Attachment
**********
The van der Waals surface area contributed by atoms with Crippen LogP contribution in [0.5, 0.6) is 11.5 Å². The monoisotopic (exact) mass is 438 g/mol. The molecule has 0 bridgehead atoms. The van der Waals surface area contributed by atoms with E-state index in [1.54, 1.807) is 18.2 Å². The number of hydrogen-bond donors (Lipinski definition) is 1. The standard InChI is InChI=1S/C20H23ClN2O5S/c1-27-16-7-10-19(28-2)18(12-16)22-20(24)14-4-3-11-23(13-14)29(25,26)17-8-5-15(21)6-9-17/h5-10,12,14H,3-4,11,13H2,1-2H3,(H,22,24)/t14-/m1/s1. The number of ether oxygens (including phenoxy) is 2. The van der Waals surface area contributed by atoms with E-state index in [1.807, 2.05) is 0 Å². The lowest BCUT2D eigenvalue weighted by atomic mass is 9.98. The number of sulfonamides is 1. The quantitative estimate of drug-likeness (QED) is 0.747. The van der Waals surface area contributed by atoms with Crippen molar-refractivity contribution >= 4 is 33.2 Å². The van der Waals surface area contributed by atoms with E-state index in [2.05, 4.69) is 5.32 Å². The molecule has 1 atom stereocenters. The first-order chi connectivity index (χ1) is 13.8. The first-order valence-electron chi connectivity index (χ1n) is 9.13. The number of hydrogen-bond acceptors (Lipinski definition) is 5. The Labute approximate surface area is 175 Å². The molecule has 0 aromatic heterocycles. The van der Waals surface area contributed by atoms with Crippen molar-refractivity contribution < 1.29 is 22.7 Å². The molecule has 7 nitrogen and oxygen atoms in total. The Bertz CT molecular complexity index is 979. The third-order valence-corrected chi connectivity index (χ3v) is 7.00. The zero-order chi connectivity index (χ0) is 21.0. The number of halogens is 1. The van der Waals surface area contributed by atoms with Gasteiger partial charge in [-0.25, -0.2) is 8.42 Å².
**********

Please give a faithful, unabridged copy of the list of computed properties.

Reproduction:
The van der Waals surface area contributed by atoms with Crippen LogP contribution in [0.5, 0.6) is 11.5 Å². The monoisotopic (exact) mass is 438 g/mol. The molecule has 0 bridgehead atoms. The van der Waals surface area contributed by atoms with E-state index in [1.54, 1.807) is 18.2 Å². The number of hydrogen-bond donors (Lipinski definition) is 1. The standard InChI is InChI=1S/C20H23ClN2O5S/c1-27-16-7-10-19(28-2)18(12-16)22-20(24)14-4-3-11-23(13-14)29(25,26)17-8-5-15(21)6-9-17/h5-10,12,14H,3-4,11,13H2,1-2H3,(H,22,24)/t14-/m1/s1. The number of ether oxygens (including phenoxy) is 2. The van der Waals surface area contributed by atoms with E-state index in [1.807, 2.05) is 0 Å². The lowest BCUT2D eigenvalue weighted by atomic mass is 9.98. The number of sulfonamides is 1. The quantitative estimate of drug-likeness (QED) is 0.747. The van der Waals surface area contributed by atoms with Crippen molar-refractivity contribution >= 4 is 33.2 Å². The van der Waals surface area contributed by atoms with E-state index in [2.05, 4.69) is 5.32 Å². The molecule has 1 atom stereocenters. The first-order chi connectivity index (χ1) is 13.8. The first-order valence-electron chi connectivity index (χ1n) is 9.13. The number of hydrogen-bond acceptors (Lipinski definition) is 5. The Labute approximate surface area is 175 Å². The molecule has 0 aromatic heterocycles. The van der Waals surface area contributed by atoms with Crippen molar-refractivity contribution < 1.29 is 22.7 Å². The molecule has 7 nitrogen and oxygen atoms in total. The Bertz CT molecular complexity index is 979. The third-order valence-corrected chi connectivity index (χ3v) is 7.00. The zero-order chi connectivity index (χ0) is 21.0. The number of halogens is 1. The van der Waals surface area contributed by atoms with Gasteiger partial charge in [-0.25, -0.2) is 8.42 Å².